New Info Suggests Lois Lerner Knew Of; Feared Congress’ Subpoena Power Over IRS Communications

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Judging by the contents of a newly-released email written in 2013 by Lois Lerner, the former IRS exempt organizations director understood – and feared – the possibility that Congress might one day exercise its power to peruse the agency’s electronic communications.

It’s an amazing coincidence, then, that both the paper and the digital versions of those communications are missing now.

The House Oversight Committee, which is investigating the IRS scandal involving the discriminatory targeting of conservative organizations, finally obtained the 2013 email last week and released it today via its website, following a hearing with IRS Commissioner John Koskinen.

Koskinen told the panel he’d never seen the email in question.

The contents are revealing. Lerner asked Maria Hooke, an IRS tech employee, along with another exempt organizations employee whether communications conducted via a Microsoft messaging system were searchable:

I had a question today about OCS [Microsoft Office Communications Server]. I was cautioning folks about email and how we have several occasions where Congress has asked for emails and there has been an electronic search for responsive emails – so we need to be cautious about what we say in emails. Someone asked if OCS conversations were also searchable – I don’t know, but told them I would get back to them. Do you know?

One can only speculate whom Lerner was talking about when she stated she “had a question today.”

The Oversight Committee flatly accuses Lerner of “leading an IRS effort to hide information from Congressional inquiries.”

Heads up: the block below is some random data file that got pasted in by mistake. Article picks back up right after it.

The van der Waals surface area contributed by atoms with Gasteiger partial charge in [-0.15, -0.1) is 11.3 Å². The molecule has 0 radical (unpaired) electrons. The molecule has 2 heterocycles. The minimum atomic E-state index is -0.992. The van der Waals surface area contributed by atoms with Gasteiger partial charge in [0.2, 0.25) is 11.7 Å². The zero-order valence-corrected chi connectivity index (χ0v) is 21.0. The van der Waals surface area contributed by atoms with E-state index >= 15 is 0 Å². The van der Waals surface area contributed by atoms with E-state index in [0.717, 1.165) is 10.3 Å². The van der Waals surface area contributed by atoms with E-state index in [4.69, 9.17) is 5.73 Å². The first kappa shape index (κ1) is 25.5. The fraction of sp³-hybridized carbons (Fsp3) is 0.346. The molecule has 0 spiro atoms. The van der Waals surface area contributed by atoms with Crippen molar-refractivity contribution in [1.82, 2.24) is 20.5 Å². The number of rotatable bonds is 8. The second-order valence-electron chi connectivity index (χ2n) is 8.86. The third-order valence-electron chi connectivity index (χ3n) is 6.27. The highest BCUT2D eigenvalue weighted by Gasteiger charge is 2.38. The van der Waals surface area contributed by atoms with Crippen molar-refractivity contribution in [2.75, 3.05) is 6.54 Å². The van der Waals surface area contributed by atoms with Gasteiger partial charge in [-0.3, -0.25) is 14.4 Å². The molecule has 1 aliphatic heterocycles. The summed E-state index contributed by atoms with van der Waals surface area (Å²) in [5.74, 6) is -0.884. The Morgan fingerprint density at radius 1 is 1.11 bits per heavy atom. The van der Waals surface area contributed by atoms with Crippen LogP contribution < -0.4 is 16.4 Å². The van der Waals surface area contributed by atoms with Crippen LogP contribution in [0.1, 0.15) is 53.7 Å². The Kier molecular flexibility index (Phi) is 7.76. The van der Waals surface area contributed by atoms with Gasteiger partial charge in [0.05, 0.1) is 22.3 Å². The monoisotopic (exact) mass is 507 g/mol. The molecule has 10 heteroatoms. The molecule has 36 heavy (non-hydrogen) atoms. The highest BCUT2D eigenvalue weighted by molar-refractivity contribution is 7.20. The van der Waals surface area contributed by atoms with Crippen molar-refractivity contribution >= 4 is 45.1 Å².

“In e-mails withheld from the Committee until only last week, Lerner was apparently concerned that IRS conversations taking place within the agency’s instant messenger program could end up in the hands of Congress along with requested e-mails,” the Committee website asserts. “An IRS technology employees responded that ‘OCS messages are not set to automatically save’ but cautioned that ‘parties involved in an OCS conversation can copy and save the contents of the conversation to an email or file.’ Lerner responded, ‘Perfect.’”

That conversation took place less than two weeks after an IRS Inspector General’s preliminary report first accused the agency of discriminatory targeting of conservative groups. Lerner would later “break” news of that report, the Committee noted, by fielding a staged question during a meeting of tax lawyers before the American Bar Association.

Ben Bullard

Reconciling the concept of individual sovereignty with conscientious participation in the modern American political process is a continuing preoccupation for staff writer Ben Bullard. A former community newspaper writer, Bullard has closely observed the manner in which well-meaning small-town politicians and policy makers often accept, unthinkingly, their increasingly marginal role in shaping the quality of their own lives, as well as those of the people whom they serve. He argues that American public policy is plagued by inscrutable and corrupt motives on a national scale, a fundamental problem which individuals, families and communities must strive to solve. This, he argues, can be achieved only as Americans rediscover the principal role each citizen plays in enriching the welfare of our Republic.